The tail 24 comprises a solid rear end 48 and a forwardly extending tubular portion 50. The tubular portion 50 includes a forward end 52 having an inwardly extending annular locking rib or flange 54 which fits within the annular groove 44 of the shank 36. The portion of the tail between its flange 54 and the end of the shank closely surrounds the shank but is not attached to the shank except by the rib and groove connection. The length of the tubular wall 56 of the tail 24 is such that a cavity 58 is formed between the rear end face 40 of the shank and an inner face 60 of the tail end 48. A buckling portion of the wall extends from the inner face 60 to the rear face of the panel 28a. The wall 56 has a substantially constant exterior diameter but an inner diameter which gradually reduces from the forward end 52 to the inner face 60. Thus, the wall thickness of the tubular portion tapers from its thickest at the inner face 60 to its thinnest adjacent the rib 50. As seen, the overlapping portion of the tail and shank create a cylindrical exterior.
The fastener 20 is shown in FIG. 1 prior to an installation procedure to join the panels 28a,b. The installation process involves upsetting the tail 24 to form a head against the rear face 34 of the panel 28a. The rivet body 22 is made of a material having the desired shear strength to handle the loads introduced at the interface of the panels 28a,b. Desirably, the solid major diameter portion of the shank 36 spans the interface and provides shear strength of the material of the solid rivet body 22. The tail 24, on the other hand, is preferably constructed of a suitable material which will readily deform yet still provide a sufficient tensile strength to hold the fastener in place once installed. Thus, the fastener 20 when joining two panels combines the shear strength of the solid body 22 with an enhanced tensile strength as compared to prior non-damaging rivets provided by the unique tail 24 design, as will be explained further below.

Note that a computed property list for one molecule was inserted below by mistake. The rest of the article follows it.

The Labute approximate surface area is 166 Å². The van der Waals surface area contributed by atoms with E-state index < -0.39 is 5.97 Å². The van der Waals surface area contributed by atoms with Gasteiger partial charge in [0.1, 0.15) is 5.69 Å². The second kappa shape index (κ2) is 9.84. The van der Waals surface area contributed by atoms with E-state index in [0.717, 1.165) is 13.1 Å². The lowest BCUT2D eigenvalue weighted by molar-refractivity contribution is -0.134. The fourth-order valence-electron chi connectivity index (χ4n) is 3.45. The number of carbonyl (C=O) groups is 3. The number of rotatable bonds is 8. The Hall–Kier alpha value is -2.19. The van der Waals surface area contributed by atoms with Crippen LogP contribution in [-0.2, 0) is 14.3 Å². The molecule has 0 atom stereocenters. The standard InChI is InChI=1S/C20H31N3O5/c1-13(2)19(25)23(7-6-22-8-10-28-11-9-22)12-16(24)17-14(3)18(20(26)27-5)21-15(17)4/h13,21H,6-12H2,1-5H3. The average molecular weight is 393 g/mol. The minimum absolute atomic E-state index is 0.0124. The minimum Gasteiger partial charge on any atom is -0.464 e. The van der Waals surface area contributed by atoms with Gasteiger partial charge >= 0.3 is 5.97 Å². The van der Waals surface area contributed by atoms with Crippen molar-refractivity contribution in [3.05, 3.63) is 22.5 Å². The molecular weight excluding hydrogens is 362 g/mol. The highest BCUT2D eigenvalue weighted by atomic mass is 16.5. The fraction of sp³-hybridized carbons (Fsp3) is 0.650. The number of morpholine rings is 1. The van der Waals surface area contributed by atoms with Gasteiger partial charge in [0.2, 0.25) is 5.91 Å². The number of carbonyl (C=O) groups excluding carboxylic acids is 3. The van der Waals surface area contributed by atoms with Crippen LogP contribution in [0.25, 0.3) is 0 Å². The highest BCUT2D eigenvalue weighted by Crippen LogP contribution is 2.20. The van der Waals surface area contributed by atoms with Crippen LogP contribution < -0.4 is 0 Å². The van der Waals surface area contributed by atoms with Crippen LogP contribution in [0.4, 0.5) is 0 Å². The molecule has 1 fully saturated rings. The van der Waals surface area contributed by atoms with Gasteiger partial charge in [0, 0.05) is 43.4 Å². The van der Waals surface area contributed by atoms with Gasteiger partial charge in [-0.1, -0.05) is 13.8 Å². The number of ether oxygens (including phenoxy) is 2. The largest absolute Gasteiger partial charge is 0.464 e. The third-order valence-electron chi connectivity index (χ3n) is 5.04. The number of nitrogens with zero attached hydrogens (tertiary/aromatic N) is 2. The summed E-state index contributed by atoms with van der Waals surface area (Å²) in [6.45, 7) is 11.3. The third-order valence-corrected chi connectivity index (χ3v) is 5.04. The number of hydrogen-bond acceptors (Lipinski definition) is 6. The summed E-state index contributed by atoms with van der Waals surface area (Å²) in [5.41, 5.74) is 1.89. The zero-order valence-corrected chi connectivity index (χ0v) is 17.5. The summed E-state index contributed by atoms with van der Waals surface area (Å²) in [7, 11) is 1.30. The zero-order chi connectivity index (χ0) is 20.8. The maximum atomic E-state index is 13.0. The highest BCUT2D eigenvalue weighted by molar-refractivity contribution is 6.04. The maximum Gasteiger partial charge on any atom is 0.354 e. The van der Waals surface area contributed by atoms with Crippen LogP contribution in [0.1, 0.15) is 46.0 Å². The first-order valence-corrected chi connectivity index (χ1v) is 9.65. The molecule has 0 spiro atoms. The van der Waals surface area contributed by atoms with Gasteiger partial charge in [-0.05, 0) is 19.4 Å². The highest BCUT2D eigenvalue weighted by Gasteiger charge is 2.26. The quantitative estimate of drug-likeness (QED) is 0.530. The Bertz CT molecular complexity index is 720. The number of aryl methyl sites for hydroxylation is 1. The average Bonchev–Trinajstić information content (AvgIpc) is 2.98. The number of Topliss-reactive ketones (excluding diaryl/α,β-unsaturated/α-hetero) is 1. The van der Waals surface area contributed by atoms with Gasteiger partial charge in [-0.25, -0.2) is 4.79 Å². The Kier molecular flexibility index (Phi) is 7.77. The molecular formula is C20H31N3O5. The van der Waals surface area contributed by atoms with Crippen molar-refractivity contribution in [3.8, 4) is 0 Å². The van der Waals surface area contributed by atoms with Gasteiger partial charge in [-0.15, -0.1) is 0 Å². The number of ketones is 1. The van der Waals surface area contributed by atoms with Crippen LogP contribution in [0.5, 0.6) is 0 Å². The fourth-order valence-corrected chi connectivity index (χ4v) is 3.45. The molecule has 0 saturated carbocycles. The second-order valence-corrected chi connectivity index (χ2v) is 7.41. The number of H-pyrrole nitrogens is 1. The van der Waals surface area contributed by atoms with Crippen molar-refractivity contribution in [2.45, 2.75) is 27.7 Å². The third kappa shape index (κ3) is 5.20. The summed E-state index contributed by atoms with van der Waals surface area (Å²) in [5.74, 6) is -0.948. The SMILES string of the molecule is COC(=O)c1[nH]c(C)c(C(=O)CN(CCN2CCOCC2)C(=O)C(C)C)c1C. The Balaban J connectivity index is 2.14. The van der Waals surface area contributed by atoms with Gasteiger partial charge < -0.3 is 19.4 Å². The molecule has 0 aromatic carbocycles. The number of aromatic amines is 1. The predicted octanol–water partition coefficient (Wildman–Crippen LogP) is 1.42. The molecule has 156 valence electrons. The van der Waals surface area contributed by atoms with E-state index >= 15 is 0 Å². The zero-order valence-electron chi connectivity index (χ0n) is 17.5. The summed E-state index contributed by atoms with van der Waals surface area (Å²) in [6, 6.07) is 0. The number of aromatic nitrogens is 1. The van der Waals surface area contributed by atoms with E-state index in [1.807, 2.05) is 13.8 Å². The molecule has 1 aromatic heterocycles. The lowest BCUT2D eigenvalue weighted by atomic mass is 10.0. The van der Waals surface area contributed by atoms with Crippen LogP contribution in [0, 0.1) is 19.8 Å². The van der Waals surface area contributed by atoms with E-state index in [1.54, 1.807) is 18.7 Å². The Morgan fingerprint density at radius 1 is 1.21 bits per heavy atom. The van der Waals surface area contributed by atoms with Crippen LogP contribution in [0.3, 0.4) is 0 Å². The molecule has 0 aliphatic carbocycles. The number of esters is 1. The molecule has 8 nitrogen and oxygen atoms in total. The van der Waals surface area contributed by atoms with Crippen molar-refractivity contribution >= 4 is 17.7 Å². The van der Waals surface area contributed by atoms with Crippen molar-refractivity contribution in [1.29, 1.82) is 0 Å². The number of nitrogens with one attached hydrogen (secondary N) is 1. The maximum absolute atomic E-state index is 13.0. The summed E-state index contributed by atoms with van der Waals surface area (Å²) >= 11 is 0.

The rivet body 22 is constructed of a material with shear properties that exceed the bearing strength of the panels 28. The material may be a composite, metal or other similar expedient. The tail 24 is preferably a softer material than the rivet body 22, yet may be identical. In one embodiment, the tail 24 is manufactured from a commercial grade titanium.
In setting the fasteners, an axial compressive force, as denoted by force arrows F and R in FIG. 2, is applied to the fastener by a compression tool 62 and an anvil 64. Compression of the fastener causes the tubular wall 56 of the tail 24 to buckle at a region 70 against the rear wall 34 of the inner panel 28a. The buckling in the region 70 occurs radially outward due to the absence of support on the exterior of the wall 56. As shown in FIGS. 1 and 2, the connection between the shank and the tail is surrounded by the panel 24a, and a short length of the end portion 38 of the shank extends rearward from the panel rear face 34 to help prevent the wall 56 from buckling inwardly at that location. The shank end portion 38 is preferably chamfered at 72 to assist in the spreading of the tubular wall 56 as the inner wall 60 continues forward towards the end face 40. Due to the preferred taper of the wall 56, the point with the least column strength to resist the forces of compression is located at the intersection of the workpiece rear wall 34 and the tail wall 56.
FIGS. 3 and 4 show the installed fastener 20 after the inner face 60 of the tail head 48 has come into contact with the end face 40 of the rivet 22, thus limiting the amount of buckling. The two configurations shown in FIGS. 3 and 4 illustrate an advantageous feature of the fastener 20 of the present invention which provides a certain "grip range" in order to fasten different thicknesses of panels together. Specifically, the two panels 28a and 28b of FIG. 3 have a combined thickness of t1. In contrast, the workpieces 28a and 28b in FIG. 4 have a combined thickness of t2, which is substantially less than the thickness t1 shown in FIG. 3. The buckling region 70 in FIG. 3 is located farther rearward, and closer to the tail head 48, than the buckling region 70' in FIG. 4. The buckling region thus is dependent upon the location of the rear wall 34 of the inner panel 28a, and the buckled tail portion is always against the rear wall 64 to provide good clamping.